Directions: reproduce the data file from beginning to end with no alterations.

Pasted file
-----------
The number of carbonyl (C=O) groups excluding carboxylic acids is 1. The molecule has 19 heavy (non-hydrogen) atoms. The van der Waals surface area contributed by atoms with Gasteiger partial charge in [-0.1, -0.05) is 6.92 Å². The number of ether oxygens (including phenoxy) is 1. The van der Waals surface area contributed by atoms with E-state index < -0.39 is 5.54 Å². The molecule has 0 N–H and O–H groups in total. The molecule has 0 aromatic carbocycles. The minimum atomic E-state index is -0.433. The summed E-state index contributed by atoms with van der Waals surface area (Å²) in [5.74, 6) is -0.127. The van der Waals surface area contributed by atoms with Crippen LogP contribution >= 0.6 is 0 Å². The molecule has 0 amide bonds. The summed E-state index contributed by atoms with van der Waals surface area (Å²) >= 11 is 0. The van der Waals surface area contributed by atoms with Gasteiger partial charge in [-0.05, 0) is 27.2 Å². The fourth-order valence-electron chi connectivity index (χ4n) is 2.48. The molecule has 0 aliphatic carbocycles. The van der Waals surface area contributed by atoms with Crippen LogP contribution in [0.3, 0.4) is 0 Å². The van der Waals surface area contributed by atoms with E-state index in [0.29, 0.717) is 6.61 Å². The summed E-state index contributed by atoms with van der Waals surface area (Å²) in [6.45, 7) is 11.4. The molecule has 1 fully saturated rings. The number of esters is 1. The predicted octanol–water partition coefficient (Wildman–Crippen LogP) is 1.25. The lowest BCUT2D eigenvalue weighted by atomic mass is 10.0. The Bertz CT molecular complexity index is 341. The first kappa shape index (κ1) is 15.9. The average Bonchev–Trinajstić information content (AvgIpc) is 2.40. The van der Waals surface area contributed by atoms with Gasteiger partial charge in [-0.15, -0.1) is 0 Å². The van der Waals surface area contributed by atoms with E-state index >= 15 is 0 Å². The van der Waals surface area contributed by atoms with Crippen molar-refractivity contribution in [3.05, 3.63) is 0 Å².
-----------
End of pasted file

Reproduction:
The number of carbonyl (C=O) groups excluding carboxylic acids is 1. The molecule has 19 heavy (non-hydrogen) atoms. The van der Waals surface area contributed by atoms with Gasteiger partial charge in [-0.1, -0.05) is 6.92 Å². The number of ether oxygens (including phenoxy) is 1. The van der Waals surface area contributed by atoms with E-state index < -0.39 is 5.54 Å². The molecule has 0 N–H and O–H groups in total. The molecule has 0 aromatic carbocycles. The minimum atomic E-state index is -0.433. The summed E-state index contributed by atoms with van der Waals surface area (Å²) in [5.74, 6) is -0.127. The van der Waals surface area contributed by atoms with Crippen LogP contribution >= 0.6 is 0 Å². The molecule has 0 amide bonds. The summed E-state index contributed by atoms with van der Waals surface area (Å²) >= 11 is 0. The van der Waals surface area contributed by atoms with Gasteiger partial charge in [-0.05, 0) is 27.2 Å². The fourth-order valence-electron chi connectivity index (χ4n) is 2.48. The molecule has 0 aliphatic carbocycles. The van der Waals surface area contributed by atoms with Crippen LogP contribution in [0.3, 0.4) is 0 Å². The van der Waals surface area contributed by atoms with E-state index in [0.29, 0.717) is 6.61 Å². The summed E-state index contributed by atoms with van der Waals surface area (Å²) in [6.45, 7) is 11.4. The molecule has 1 fully saturated rings. The number of esters is 1. The predicted octanol–water partition coefficient (Wildman–Crippen LogP) is 1.25. The lowest BCUT2D eigenvalue weighted by atomic mass is 10.0. The Bertz CT molecular complexity index is 341. The first kappa shape index (κ1) is 15.9. The average Bonchev–Trinajstić information content (AvgIpc) is 2.40. The van der Waals surface area contributed by atoms with Gasteiger partial charge in [-0.15, -0.1) is 0 Å². The van der Waals surface area contributed by atoms with E-state index >= 15 is 0 Å². The van der Waals surface area contributed by atoms with Crippen molar-refractivity contribution in [3.05, 3.63) is 0 Å².